What is your diagnosis?
The electron microscopic image depicts a podocyte with numerous myeloid bodies, myelinosomes, or “zebra” bodies as they are also known. This finding, taken in concert with the patient’s clinical history was compatible with Fabry’s disease. By light microscopy, a characteristic finding is the lacy, or foamy cytoplasm of the podocytes due to the lipid inclusions composed of globotriaosylceramide. Additionally, toluidine blue sections can be extremely helpful in identifying these inclusions.
Fabry’s disease is classified as a lysosomal storage disease caused by a deficiency in the alpha-galactosidase, an enzyme leading to the accumulation of globotriaosylceramide (GL3) not only in the kidney but other organs such as the heart, sweat glands, and nerves. Accumulation of GL3 occurs in endothelial cells, smooth muscle cells, podocytes, distal tubular cells, cardiac myocytes, and dorsal root ganglia, among others. While Fabry’s disease is caused by an X-linked mutation and typically affects males, heterozygous females can also have variable manifestations of the disease. Of note, other known causes of lipid accumulation in podocytes include chloroquine or hydroxychloroquine therapy; however, this is typically a focal finding in these cases.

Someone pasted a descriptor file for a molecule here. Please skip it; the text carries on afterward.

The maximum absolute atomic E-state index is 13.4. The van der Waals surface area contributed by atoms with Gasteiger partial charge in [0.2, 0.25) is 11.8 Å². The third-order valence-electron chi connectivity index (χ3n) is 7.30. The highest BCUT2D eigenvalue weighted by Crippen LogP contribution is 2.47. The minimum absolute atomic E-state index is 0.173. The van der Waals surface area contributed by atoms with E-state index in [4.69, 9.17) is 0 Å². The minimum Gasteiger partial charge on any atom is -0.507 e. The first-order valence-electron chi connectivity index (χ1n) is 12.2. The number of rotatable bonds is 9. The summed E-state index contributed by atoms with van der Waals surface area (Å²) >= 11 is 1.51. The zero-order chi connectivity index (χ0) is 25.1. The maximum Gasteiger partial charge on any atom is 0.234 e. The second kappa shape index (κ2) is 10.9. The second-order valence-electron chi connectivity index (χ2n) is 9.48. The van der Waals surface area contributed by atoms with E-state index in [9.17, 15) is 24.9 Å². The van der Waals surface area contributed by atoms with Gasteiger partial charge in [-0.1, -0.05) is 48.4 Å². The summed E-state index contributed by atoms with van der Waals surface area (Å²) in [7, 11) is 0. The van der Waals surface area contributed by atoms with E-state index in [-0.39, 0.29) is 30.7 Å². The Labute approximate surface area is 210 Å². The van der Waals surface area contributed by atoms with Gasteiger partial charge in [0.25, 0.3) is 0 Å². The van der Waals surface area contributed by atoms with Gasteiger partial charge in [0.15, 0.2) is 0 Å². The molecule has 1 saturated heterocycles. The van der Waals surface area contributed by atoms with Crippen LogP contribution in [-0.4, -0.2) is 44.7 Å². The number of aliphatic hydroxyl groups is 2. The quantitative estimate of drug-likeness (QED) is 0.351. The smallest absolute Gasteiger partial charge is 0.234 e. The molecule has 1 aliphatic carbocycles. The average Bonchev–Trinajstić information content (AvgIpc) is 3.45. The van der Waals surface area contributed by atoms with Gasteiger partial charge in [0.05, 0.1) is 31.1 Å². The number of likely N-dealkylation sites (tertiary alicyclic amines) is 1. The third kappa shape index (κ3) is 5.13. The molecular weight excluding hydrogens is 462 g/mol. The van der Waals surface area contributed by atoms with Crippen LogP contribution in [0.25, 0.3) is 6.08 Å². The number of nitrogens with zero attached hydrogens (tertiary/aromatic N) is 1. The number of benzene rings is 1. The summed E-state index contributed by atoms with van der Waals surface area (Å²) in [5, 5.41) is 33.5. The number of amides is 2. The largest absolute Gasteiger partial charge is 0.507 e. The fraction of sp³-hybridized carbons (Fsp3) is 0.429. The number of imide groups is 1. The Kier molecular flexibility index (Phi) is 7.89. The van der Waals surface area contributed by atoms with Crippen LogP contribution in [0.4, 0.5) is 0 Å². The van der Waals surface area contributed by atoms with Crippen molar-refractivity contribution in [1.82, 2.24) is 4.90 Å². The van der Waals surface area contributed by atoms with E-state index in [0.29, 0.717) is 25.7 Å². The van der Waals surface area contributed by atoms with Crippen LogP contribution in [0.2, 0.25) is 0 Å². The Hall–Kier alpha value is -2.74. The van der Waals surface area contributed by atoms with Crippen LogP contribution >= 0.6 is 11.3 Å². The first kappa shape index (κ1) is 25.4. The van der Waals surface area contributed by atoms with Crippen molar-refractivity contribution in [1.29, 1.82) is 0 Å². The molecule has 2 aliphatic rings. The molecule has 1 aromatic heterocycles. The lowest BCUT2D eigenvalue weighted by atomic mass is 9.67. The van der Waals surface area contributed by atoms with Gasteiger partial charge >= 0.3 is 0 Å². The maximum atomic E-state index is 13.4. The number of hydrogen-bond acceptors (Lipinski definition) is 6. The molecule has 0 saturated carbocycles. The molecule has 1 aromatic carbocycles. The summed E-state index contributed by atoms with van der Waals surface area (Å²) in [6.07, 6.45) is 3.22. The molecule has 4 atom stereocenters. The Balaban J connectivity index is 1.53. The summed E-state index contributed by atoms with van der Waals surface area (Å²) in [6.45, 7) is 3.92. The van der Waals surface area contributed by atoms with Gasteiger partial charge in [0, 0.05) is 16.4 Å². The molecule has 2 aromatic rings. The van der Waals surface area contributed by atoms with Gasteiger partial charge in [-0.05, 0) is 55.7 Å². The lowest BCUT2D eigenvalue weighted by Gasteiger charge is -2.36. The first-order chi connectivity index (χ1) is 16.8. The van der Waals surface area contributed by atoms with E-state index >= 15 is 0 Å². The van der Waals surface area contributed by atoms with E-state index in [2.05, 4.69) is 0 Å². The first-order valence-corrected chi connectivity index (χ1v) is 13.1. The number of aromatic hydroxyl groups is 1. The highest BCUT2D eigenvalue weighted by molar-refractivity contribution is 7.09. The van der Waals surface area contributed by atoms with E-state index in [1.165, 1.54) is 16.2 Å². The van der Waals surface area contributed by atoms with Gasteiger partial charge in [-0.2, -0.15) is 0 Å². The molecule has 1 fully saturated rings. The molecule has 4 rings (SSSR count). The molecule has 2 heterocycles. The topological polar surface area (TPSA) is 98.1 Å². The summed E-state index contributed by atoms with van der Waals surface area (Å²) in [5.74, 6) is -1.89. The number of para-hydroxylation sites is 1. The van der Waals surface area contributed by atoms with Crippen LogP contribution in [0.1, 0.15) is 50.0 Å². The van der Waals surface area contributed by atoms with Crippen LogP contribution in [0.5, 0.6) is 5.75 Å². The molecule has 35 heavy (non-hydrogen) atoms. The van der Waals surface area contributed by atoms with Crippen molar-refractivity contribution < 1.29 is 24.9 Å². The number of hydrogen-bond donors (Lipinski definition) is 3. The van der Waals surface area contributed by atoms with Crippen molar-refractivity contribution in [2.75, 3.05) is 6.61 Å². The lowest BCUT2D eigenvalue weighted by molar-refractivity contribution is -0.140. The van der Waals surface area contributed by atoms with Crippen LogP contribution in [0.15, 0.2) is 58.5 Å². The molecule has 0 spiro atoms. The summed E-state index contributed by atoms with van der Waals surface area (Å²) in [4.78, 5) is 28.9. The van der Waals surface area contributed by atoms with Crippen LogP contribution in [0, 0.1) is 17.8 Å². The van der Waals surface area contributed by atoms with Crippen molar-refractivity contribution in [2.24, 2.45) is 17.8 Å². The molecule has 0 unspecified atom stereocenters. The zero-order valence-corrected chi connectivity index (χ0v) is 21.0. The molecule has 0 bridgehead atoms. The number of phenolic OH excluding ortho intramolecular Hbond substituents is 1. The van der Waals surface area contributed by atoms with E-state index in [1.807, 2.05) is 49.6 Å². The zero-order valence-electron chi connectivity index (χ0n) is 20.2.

The podocyte changes present in this biopsy are consistent with Fabry disease. Although unlikely, the differential diagnosis includes iatrogenic phospholipidosis secondary to drugs such as chloroquine, amiodarone, aminoglycoside antibiotics, antidepressants, and anti-cholesterol medications among others (see reference below). Correlation with other diagnostic tests such as alpha galactosidase activity and/or genetic analysis is required for definitive diagnosis.
- Woywodt A, Hellweg S, et al. A wild zebra chase. Nephrol Dial Transplant 2007;22(10):3074-7.
- Bracamonte ER, Kowalewska J, et al. Iatrogenic phospholipidosis mimicking Fabry disease. Am J Kidney Dis 2006; 48:844-850.
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